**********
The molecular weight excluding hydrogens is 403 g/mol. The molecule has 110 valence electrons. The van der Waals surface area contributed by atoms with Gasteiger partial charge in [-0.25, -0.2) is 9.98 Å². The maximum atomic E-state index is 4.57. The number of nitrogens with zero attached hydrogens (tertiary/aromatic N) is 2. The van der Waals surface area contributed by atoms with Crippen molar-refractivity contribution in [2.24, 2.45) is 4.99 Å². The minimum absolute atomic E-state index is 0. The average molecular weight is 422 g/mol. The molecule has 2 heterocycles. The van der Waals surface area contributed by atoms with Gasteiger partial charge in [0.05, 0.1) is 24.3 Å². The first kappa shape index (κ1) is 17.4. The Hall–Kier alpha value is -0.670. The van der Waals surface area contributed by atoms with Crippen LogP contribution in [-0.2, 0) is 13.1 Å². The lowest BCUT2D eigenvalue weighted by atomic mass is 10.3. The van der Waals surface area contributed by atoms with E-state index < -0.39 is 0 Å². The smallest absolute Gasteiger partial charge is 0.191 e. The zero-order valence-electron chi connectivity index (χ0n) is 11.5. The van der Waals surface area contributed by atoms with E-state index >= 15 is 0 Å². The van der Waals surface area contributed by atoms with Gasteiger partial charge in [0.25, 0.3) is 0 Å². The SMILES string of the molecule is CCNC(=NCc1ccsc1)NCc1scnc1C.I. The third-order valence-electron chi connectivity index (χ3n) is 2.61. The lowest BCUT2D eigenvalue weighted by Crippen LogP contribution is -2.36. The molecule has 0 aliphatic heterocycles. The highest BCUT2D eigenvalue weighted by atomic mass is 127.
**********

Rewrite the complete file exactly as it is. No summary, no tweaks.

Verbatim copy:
The molecular weight excluding hydrogens is 403 g/mol. The molecule has 110 valence electrons. The van der Waals surface area contributed by atoms with Gasteiger partial charge in [-0.25, -0.2) is 9.98 Å². The maximum atomic E-state index is 4.57. The number of nitrogens with zero attached hydrogens (tertiary/aromatic N) is 2. The van der Waals surface area contributed by atoms with Crippen molar-refractivity contribution in [2.24, 2.45) is 4.99 Å². The minimum absolute atomic E-state index is 0. The average molecular weight is 422 g/mol. The molecule has 2 heterocycles. The van der Waals surface area contributed by atoms with Gasteiger partial charge in [0.05, 0.1) is 24.3 Å². The first kappa shape index (κ1) is 17.4. The Hall–Kier alpha value is -0.670. The van der Waals surface area contributed by atoms with Crippen LogP contribution in [-0.2, 0) is 13.1 Å². The lowest BCUT2D eigenvalue weighted by atomic mass is 10.3. The van der Waals surface area contributed by atoms with E-state index < -0.39 is 0 Å². The smallest absolute Gasteiger partial charge is 0.191 e. The zero-order valence-electron chi connectivity index (χ0n) is 11.5. The van der Waals surface area contributed by atoms with E-state index >= 15 is 0 Å². The van der Waals surface area contributed by atoms with Gasteiger partial charge in [0.25, 0.3) is 0 Å². The SMILES string of the molecule is CCNC(=NCc1ccsc1)NCc1scnc1C.I. The third-order valence-electron chi connectivity index (χ3n) is 2.61. The lowest BCUT2D eigenvalue weighted by Crippen LogP contribution is -2.36. The molecule has 0 aliphatic heterocycles. The highest BCUT2D eigenvalue weighted by atomic mass is 127.